It was at Computex 2021 that AMD surprised everyone with the new announcement of its line of gaming processors for the end of 2021 to compete with Intel’s Alder Lake-S. The novelty is only one, but it will skyrocket the performance of the processors and give us one more clue about the design of the Zen 3. It will be. 3D V-Cache stack with TSMC at the helm.
AMD 3D V-Cache Stack, TSMC’s X3D implementation for Zen 3
Hope you enjoyed all the new technology we announced at #computex 2021. So proud of our @AMD Ryzen Desktop APU, @Radeon Mobile GPUs, FidelityFX Super Resolution and our brand new 3D chip technology – bringing the best in high performance computing !! pic.twitter.com/0memR0kPLu
– Lisa Su (@LisaSu) June 1, 2021
The company previously warned in 2018 that it was working on a new layered development model in true Intel Foveros style called the X3D, and since then we’ve only seen brushstrokes. At least until AMD pulled the canvas and showed nothing less than a prototype Ryzen 9 5900X with technology from vertical stacking for SRAM as L3 cache.
The data is partly concrete, but also partly concise and we will surely talk more about this technology in the future. But new is new and the data is starting to come out and it’s really interesting. On the one hand, AMD confirms that this technology 3D V-Cache stack
This excludes the new Milan server processors and the Threadripper, so AMD is looking to stand out in the sector where there is more competition today: in gaming or the master stream.
The processors are not yet in production, but are expected to arrive shortly with TSMC’s release no earlier than late 2021 or early 2022, oddly around the Alder Lake-S presentation and launch dates. At the same time, it shows that AMD will take at least 6 more months to launch Zen 4 as such.
On the other hand, it is curious how these statements neither affirm nor deny whether we will only see them on the desktop or this technology will be extended to monolithic matrix laptops as well, and by default it is not. not specified if they will reach the new APUs.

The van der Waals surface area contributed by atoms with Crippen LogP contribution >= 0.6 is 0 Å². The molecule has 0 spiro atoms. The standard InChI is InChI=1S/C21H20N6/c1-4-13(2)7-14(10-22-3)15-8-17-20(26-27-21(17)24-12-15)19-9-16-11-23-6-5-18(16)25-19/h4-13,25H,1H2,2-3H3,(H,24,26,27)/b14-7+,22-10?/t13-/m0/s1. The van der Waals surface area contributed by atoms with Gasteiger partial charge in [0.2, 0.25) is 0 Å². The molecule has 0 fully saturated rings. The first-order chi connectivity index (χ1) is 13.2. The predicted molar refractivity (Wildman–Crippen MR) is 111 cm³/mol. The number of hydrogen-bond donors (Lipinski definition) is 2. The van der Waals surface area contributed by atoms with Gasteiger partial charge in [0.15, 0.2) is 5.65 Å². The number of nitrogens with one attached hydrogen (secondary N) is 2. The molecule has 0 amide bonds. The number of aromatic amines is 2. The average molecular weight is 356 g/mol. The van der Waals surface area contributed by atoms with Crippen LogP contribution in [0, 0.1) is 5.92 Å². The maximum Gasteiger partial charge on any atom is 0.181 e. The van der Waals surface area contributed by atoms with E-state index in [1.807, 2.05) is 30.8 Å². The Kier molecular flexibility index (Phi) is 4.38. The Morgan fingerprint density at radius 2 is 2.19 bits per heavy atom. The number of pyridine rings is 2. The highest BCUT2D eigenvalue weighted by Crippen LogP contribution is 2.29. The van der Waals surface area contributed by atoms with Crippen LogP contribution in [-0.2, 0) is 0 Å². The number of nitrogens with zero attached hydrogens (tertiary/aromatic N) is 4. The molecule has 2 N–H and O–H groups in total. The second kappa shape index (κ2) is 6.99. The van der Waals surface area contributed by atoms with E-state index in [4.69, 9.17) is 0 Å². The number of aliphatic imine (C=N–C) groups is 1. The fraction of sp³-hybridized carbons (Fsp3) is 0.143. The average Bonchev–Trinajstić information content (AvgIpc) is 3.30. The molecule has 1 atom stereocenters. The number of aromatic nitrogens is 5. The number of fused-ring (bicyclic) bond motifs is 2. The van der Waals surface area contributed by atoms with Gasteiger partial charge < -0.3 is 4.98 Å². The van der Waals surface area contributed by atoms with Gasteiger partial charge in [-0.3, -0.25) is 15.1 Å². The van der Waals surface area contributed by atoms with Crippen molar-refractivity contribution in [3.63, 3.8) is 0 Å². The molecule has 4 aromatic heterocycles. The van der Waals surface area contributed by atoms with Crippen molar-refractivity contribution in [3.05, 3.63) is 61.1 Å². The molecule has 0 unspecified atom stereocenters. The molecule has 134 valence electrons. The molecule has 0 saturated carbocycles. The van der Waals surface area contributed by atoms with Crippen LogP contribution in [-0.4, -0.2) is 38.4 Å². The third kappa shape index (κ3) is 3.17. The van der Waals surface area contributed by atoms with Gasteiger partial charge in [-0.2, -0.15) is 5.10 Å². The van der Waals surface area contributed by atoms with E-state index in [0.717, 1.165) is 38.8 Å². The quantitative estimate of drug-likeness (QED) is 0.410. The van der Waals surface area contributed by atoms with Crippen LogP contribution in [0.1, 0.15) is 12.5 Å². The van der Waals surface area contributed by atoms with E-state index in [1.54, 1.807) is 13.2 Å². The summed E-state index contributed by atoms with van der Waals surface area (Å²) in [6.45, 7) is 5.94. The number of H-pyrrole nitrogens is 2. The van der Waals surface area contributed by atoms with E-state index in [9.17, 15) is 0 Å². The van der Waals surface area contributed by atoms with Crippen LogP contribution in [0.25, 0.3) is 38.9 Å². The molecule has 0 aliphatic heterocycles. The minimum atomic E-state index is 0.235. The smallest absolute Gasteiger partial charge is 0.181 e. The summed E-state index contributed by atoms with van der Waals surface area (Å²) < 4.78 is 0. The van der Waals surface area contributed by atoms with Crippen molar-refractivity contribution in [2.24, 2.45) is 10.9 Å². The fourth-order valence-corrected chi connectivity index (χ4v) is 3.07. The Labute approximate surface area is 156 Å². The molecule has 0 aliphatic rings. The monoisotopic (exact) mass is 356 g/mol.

The physical limits of 3D V-Cache technology revealed
I’m trying to confirm that the TSV sites were clearly visible from the first chip shots we saw of a Zen 3 CCD.
– Andreas Schilling (@aschiling) June 1, 2021
What we also know for sure is that in said matrix, an SRAM stack will be interposed vertically as a cache of an exact size of 64MB in the form of L3, which, added to the 32MB that Ryzen has already with two matrices, will make a total of 96MB L3 cache.
But we go further, since AMD specifies 1 stack of 3D V-cache for each chiplet, i.e. in the Ryzen 9 we have a certain number of 192 MB in total L3. Most surprisingly of all, AMD itself claims that V-Cache stacks can go up to 8 stacks, also known as 8-hi.
Logically, in the future we would talk about nothing less than 512 MB of L3 plus the cache itself that CCDs have, a real scandal that can boost the performance of any processor to limits we can’t even imagine at the moment.
The current issue for which no more stack is implemented is height. AMD had to reduce the overall height of the CCD and SRAM to maintain the heights the original Ryzen had for it I die.
Die size, heat and unknowns
AMD 3D Chiplet Technology: A Breakthrough in High Performance Computing Packaging.
– AMD (@AMD) June 1, 2021
This is not the first design as such in 3D that we see, but it is the first that is shown in a CPU that is currently on the market as an evolution of it. Doubts are generated and as such, speculation continues to run its course. But in the meantime we have confirmation of the size of AMD’s 3D package: 6x6mm, that is to say an area of 36 mm2 This is what 3D V-Cache technology will occupy in the new Ryzen.
As the SRAM is on top of the CCDs, AMD had to add two silicon brackets on the sides of it, soldered to the dies, which equalizes the height of the assembly and also allows the heat generation of the cores to dies. ‘be optimal and it hardly has any negative effect.
This is possible because unlike the added Cache, the two spring silicones do not include the TSV, while logically the former does. This hybrid approach according to AMD itself makes it possible to increase the density of the interconnects by 200 times and the overall efficiency of the interconnects is improved up to 3 times, so one can imagine the number of pipes that have been created for this purpose.
The improvements are very representative as we see in the demo of the Ryzen 5900X with 3D V-Cache: + 12% on Gears V, an average increase in 15% at stake and a throughput of up to 2TB / s of total internal bandwidth in the processor and its cache, meaning that for the first time in history, the L3 would outperform L1.
It remains to be seen whether AMD will actually introduce these 64 MB of L3 in all models or will include only 32 MB in those that embed a single CCD, where at the same time the question arises whether these new processors already baptized Zen 3+ will arrive at a higher price.
If indeed this 3D V-Cache manages to improve gaming performance by 15% on average, can Intel counteract this effect with Alder Lake-S when it is a completely new architecture and it seems? that it is not focused on the player as such?
For now, we know that from the start we will have these Ryzen, and that the next processors to integrate 3D V-Cache will be the new Milan-X, which should arrive in 2022 to further boost its performance.